Henk-Jan van Alphen by Henk-Jan van Alphen
25 September 2018

Circular economy isn’t a magical fix for our environmental woes

This article questions whether the circular economy is the right means for it's ultimate goal: solving our ecological crises. It argues that this is not the case as long it is championed by multi-national corporations. As with energy efficiency, the circularity may very well increase consumption and thereby off set its advantages. The authors are equally critical of the "sharing" and "service" economy, which also tend to increase corporate power significantly. To truly flourish, they argue, the circular economy needs to be part of a bigger effort to tackle economic growth, wasteful consumerism and undemocratic power structures in the global economy....

Circular economy isn't a magical fix for our environmental woes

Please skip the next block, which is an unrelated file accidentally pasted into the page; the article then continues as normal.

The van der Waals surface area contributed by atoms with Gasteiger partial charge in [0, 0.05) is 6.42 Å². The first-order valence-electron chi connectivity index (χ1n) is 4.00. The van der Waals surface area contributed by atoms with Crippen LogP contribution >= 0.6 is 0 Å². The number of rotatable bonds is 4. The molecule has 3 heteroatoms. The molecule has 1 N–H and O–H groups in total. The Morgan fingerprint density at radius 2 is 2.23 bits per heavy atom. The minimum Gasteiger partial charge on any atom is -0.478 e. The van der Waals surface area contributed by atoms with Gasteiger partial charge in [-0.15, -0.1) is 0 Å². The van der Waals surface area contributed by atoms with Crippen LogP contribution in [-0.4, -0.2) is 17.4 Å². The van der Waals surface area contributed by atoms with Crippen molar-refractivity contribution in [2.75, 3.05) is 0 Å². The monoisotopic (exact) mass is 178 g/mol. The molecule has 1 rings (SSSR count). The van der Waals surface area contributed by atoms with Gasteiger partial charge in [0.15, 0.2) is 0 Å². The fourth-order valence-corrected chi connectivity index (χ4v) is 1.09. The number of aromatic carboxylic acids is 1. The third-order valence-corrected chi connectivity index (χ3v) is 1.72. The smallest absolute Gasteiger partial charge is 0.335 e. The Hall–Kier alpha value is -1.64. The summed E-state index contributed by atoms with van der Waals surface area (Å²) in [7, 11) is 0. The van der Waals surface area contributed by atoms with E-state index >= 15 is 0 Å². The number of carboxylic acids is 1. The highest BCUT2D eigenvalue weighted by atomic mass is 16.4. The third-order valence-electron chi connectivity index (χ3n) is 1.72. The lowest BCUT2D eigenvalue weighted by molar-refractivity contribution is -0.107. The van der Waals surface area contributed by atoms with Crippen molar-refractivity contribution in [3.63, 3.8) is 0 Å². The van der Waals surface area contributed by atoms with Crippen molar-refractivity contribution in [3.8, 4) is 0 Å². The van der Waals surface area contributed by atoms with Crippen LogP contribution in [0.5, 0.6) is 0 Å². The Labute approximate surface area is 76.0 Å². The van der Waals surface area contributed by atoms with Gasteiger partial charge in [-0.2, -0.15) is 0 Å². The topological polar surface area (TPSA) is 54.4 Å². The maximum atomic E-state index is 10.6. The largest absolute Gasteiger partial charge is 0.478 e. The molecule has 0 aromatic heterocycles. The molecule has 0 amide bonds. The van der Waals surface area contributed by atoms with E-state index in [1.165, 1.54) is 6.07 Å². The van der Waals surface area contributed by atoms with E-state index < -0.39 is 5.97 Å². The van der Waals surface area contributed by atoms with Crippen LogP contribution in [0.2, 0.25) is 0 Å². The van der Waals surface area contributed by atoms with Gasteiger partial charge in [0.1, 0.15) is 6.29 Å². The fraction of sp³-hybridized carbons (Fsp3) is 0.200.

Solutions to our waste crisis must also tackle economic growth, wasteful consumerism and inequality. Photograph: Issouf Sanogo/AFP/Getty Images The circular economy’s June jamboree in Finland, attended by around 1,500 experts and policymakers, showed just how much momentum the concept has gained in recent years. Little wonder. The circular economy model – which aims to use closed-loop production to keep resources in play for as long as possible – is presented as a pragmatic, win-win solution; an almost magical fix for our environmental woes. As well as easing climate change, resource depletion and waste, its backers promise economic growth and job creation too. Big business can continue to flourish, buoyed by “new opportunities” and “expanding markets”. But this vision ignores the fact that on a finite planet endless economic growth is not an option. And it fails to see that solving our ecological crises means diluting the power of global corporations – not propping them up. Fruit and veg come in their own natural wrapping. Why do we smother them in plastic? Read more One of the tenets of the circular economy is the idea that closing material and product loops will prevent primary production. But recent research published in the Journal of Industrial Ecology concludes that circular economy...

  • theguardian.com
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